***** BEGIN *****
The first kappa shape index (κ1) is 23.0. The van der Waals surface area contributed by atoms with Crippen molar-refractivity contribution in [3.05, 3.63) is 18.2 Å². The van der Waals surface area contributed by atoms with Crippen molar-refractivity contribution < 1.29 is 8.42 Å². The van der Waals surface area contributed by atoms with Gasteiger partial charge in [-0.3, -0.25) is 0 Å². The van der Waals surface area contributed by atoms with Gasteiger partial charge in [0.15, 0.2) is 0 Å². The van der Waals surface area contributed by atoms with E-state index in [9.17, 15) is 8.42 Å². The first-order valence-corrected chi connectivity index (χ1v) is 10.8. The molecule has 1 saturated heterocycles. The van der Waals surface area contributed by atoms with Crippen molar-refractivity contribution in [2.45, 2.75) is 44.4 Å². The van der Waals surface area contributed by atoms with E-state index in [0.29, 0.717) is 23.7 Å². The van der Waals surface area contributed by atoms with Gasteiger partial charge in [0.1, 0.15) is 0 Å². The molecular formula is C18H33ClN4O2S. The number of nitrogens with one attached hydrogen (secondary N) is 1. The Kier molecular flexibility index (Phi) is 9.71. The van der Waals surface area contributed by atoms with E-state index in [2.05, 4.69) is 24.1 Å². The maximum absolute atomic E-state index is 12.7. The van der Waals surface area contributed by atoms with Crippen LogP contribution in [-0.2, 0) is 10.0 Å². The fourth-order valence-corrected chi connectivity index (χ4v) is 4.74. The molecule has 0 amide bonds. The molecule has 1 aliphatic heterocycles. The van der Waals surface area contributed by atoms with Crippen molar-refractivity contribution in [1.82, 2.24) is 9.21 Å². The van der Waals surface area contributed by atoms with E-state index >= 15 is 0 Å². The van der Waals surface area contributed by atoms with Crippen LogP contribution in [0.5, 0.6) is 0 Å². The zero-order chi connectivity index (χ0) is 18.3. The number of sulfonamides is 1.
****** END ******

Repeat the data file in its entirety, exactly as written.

The first kappa shape index (κ1) is 23.0. The van der Waals surface area contributed by atoms with Crippen molar-refractivity contribution in [3.05, 3.63) is 18.2 Å². The van der Waals surface area contributed by atoms with Crippen molar-refractivity contribution < 1.29 is 8.42 Å². The van der Waals surface area contributed by atoms with Gasteiger partial charge in [-0.3, -0.25) is 0 Å². The van der Waals surface area contributed by atoms with Gasteiger partial charge in [0.15, 0.2) is 0 Å². The van der Waals surface area contributed by atoms with E-state index in [9.17, 15) is 8.42 Å². The first-order valence-corrected chi connectivity index (χ1v) is 10.8. The molecule has 1 saturated heterocycles. The van der Waals surface area contributed by atoms with Crippen molar-refractivity contribution in [2.45, 2.75) is 44.4 Å². The van der Waals surface area contributed by atoms with E-state index in [0.29, 0.717) is 23.7 Å². The van der Waals surface area contributed by atoms with Gasteiger partial charge in [0.1, 0.15) is 0 Å². The molecular formula is C18H33ClN4O2S. The number of nitrogens with one attached hydrogen (secondary N) is 1. The Kier molecular flexibility index (Phi) is 9.71. The van der Waals surface area contributed by atoms with E-state index in [2.05, 4.69) is 24.1 Å². The maximum absolute atomic E-state index is 12.7. The van der Waals surface area contributed by atoms with Crippen LogP contribution in [-0.2, 0) is 10.0 Å². The fourth-order valence-corrected chi connectivity index (χ4v) is 4.74. The molecule has 0 amide bonds. The molecule has 1 aliphatic heterocycles. The van der Waals surface area contributed by atoms with Crippen molar-refractivity contribution in [1.82, 2.24) is 9.21 Å². The van der Waals surface area contributed by atoms with E-state index >= 15 is 0 Å². The van der Waals surface area contributed by atoms with Crippen LogP contribution in [0.5, 0.6) is 0 Å². The zero-order chi connectivity index (χ0) is 18.3. The number of sulfonamides is 1.